‘This is utterly mad!’ Donald stormed for about the twentieth time as the finally set out on their return. ‘Beyond any sort of sense. Anyway, all we can do now is to report it to the police who have jurisdiction over this area – that’ll be at Kranzton – and we can find out how Bob and Beryl are doing at the same time.’

The Kranzton revisit was also rather fruitless. Both Kippens were now fully conscious and their condition was ‘improving’, but they were not allowed visitors.

Then, the police were utterly disinterested.

‘It is not our area,’ said the policeman at the desk.

Donald demanded to see his superior, and convinced her that it was their area. ‘But what crime has been committed?’ the officer asked reasonably.

‘All these people have simply abandoned their homes and vanished!’ Donald protested.

‘Well, they must want to be some place else,’ the woman shrugged.

She only said they would ‘investigate the matter’ after Donald had lost his temper and raged for a while, but there was little assurance that much - if anything at all - would actually happen.

Then there was nothing more to do but buy some pies and soft drinks as lunch, and then set off on the return journey to their home near Durban.


After driving in silence for some time, and a few false starts, Donald said hesitantly, ‘Hugh, I had a special reason for wanting us to come on this outing. I needed to tell you … I mean, to ask you … I mean, I have something serious to talk to you about … that is to say, I want you to be very grown-up and understanding about something …’

‘You’ve met someone you fancy,’ Hugh said in a dull voice.

‘As a matter of fact, yes,’ Donald admitted. ‘How did you know?’

‘I sort-of guessed from the way you’ve been acting, and from all those secret telephone calls and everything. She’s from upcountry?’

‘That’s right,’ his father confirmed eagerly. ‘I met her on that first business trip, and we’ve been seeing each other every time I’ve gone up there since. Anyway, I think it is rather more than just “fancy” or I wouldn’t have bothered to mention it. We’ve become really serious.’

‘Oh,’ said Hugh.

‘I mean, it’s not as if she can replace your Mom,’ Donald added in a rush. ‘Nobody could do that. It’s just that I’m ready, now, to share my life with someone else again, and Raine – her name’s Raine Flynn - is an absolute darling. I’m sure you and she will get on very well.’

‘Yah; right,’ said Hugh.

There was silence while Donald concentrated on overtaking a particularly large and slow-moving timber truck and trailer, and then he glanced at his son whose face was copying his voice by giving about as much away as a miser does to beggars. ‘Well, um, what do you think about it?’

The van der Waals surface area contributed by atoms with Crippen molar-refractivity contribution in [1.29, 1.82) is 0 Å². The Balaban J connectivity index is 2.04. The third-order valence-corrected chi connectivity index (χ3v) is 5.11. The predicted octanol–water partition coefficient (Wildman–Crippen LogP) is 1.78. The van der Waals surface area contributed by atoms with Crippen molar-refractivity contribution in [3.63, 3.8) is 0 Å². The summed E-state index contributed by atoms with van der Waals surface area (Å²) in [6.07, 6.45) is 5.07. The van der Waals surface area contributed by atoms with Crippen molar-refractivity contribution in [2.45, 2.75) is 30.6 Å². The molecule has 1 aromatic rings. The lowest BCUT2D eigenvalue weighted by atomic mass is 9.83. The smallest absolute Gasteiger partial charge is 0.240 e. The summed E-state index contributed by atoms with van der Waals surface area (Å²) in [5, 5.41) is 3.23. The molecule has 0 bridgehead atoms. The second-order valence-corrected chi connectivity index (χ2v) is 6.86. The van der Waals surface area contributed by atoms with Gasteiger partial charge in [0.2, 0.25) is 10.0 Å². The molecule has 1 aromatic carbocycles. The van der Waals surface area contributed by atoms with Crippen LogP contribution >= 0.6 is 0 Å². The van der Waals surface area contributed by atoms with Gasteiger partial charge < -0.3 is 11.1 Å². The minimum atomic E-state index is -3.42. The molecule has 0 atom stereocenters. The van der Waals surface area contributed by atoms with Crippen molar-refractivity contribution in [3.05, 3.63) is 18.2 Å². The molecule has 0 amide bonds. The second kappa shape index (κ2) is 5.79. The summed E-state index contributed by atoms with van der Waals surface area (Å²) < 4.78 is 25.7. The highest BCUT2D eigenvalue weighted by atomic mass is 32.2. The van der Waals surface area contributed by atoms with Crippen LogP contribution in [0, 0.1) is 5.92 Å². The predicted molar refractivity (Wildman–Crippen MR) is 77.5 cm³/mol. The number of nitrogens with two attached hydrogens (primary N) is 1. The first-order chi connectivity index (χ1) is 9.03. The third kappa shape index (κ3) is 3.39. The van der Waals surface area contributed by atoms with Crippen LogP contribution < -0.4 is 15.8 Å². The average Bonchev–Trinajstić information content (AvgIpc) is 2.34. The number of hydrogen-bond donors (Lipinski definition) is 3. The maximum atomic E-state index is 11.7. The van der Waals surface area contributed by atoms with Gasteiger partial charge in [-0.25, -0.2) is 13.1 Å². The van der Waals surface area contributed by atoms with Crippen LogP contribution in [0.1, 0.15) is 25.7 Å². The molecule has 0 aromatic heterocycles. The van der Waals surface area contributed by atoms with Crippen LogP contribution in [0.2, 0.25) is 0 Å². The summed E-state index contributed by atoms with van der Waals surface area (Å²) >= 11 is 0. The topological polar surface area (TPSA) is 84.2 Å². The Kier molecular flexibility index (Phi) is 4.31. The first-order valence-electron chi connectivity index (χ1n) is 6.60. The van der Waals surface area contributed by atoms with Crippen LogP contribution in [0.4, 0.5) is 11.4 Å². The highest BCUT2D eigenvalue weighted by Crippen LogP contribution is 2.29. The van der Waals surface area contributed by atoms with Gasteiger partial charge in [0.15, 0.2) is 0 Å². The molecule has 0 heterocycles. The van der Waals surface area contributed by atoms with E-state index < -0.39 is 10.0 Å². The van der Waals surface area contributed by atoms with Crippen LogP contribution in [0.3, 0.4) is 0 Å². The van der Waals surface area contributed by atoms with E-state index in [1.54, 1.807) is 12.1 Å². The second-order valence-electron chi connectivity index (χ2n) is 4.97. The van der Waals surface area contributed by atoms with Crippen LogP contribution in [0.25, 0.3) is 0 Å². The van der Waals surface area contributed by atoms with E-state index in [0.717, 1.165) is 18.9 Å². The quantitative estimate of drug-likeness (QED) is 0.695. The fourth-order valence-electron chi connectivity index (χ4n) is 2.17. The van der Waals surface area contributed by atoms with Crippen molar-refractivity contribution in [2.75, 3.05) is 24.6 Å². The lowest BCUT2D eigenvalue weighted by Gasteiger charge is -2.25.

‘Don’t like it, but there’s nothing I can do, anyway, is there?’ Hugh said bluntly.

‘But you will try to be reasonable?’ Donald pleaded.

‘Um,’ said Hugh without enthusiasm. ‘Suppose so.’

‘Great; that’s all I ask. There is something else, though, which I hope isn’t going to be as awkward as I think.’

The suddenly worried tone aroused Hugh’s curiosity. ’What else could there be?’ he asked.

‘There’s this daughter, Tyrentia, about your age,’ Donald said, trying to choose his words carefully. ‘To be quite honest, I don’t like her much - no, that isn’t really what I mean - that is to say, she’s a bit difficult to get on with and I can’t really make her out, but naturally she is an important part of Raine’s life and we’ve just got to find a way to live with her.’

Hugh had a horrible sinking feeling. ’Tie-what? What’s she like, exactly?’ he asked directly.

Donald spelt the name for him and went on, ‘Well, she seems to have a great opinion of herself, and mostly comes across as rude, sulky, bad-tempered and selfish. It isn’t only that she resents me butting into their lives; she’s had the same reaction towards everyone I’ve ever seen her come into contact with, unless it suits her to butter them up for something. It isn’t a case of “like mother, like daughter” at all, because Raine has the sweetest personality you can imagine.’

‘The tyrant-y daughter sounds truly charming!’ Hugh commented, and bit his tongue just in time before adding, ‘and maybe this Raine is just like her but is in butter-up mode at present?’

’Oh, how I wish she were truly charming!’ Donald smiled ruefully. ‘Anyway, please try and get on with her somehow. They are coming down on Tuesday to stay for a week with Raine’s parents who live about fifteen minutes away from where we are. After that … we shall have to see.’


By the next day Hugh’s sense of dread about the impending arrival had grown huge. The impression of being utterly doomed began when he caught the bus to school, and it lasted throughout the day. Rude,. bad-tempered, selfish and sulky? And the mother? What would it be like to be bossed around by two females in his own home? Would this Raine expect him to call her ‘Mom’? Never, he resolved.

He was so preoccupied that a couple of the teaching staff asked him pointedly whether he had taken his meds, and it also made him careless, during the main break of the morning, in not observing his usual precautions to keep out of the way of everyone